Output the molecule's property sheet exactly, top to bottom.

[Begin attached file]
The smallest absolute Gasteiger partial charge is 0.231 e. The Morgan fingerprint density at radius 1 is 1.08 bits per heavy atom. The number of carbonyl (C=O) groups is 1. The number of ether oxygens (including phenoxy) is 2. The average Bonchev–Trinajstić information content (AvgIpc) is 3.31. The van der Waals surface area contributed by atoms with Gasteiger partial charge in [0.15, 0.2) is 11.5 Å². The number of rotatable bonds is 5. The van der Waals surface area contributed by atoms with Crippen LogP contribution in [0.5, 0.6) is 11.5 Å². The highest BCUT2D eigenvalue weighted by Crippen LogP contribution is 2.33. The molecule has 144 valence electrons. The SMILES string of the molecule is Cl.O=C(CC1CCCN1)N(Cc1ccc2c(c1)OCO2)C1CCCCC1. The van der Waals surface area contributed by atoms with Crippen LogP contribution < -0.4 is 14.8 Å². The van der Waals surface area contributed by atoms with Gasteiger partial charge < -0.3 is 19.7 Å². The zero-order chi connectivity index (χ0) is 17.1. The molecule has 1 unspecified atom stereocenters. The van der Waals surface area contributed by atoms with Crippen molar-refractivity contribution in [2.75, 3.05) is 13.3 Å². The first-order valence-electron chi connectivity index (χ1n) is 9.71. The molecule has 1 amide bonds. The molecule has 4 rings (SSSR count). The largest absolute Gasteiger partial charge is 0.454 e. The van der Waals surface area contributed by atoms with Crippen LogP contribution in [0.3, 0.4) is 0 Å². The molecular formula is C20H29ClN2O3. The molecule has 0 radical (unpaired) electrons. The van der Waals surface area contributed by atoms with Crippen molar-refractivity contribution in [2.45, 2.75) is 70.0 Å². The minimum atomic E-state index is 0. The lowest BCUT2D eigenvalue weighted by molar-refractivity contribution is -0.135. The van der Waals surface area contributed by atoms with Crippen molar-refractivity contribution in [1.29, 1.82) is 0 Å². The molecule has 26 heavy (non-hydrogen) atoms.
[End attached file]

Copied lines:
The smallest absolute Gasteiger partial charge is 0.231 e. The Morgan fingerprint density at radius 1 is 1.08 bits per heavy atom. The number of carbonyl (C=O) groups is 1. The number of ether oxygens (including phenoxy) is 2. The average Bonchev–Trinajstić information content (AvgIpc) is 3.31. The van der Waals surface area contributed by atoms with Gasteiger partial charge in [0.15, 0.2) is 11.5 Å². The number of rotatable bonds is 5. The van der Waals surface area contributed by atoms with Crippen LogP contribution in [0.5, 0.6) is 11.5 Å². The highest BCUT2D eigenvalue weighted by Crippen LogP contribution is 2.33. The molecule has 144 valence electrons. The SMILES string of the molecule is Cl.O=C(CC1CCCN1)N(Cc1ccc2c(c1)OCO2)C1CCCCC1. The van der Waals surface area contributed by atoms with Crippen LogP contribution < -0.4 is 14.8 Å². The van der Waals surface area contributed by atoms with Gasteiger partial charge < -0.3 is 19.7 Å². The zero-order chi connectivity index (χ0) is 17.1. The molecule has 1 unspecified atom stereocenters. The van der Waals surface area contributed by atoms with Crippen molar-refractivity contribution in [2.75, 3.05) is 13.3 Å². The first-order valence-electron chi connectivity index (χ1n) is 9.71. The molecule has 1 amide bonds. The molecule has 4 rings (SSSR count). The largest absolute Gasteiger partial charge is 0.454 e. The van der Waals surface area contributed by atoms with Crippen LogP contribution in [0.3, 0.4) is 0 Å². The molecular formula is C20H29ClN2O3. The molecule has 0 radical (unpaired) electrons. The van der Waals surface area contributed by atoms with Crippen molar-refractivity contribution in [2.45, 2.75) is 70.0 Å². The minimum atomic E-state index is 0. The lowest BCUT2D eigenvalue weighted by molar-refractivity contribution is -0.135. The van der Waals surface area contributed by atoms with Crippen molar-refractivity contribution in [1.29, 1.82) is 0 Å². The molecule has 26 heavy (non-hydrogen) atoms.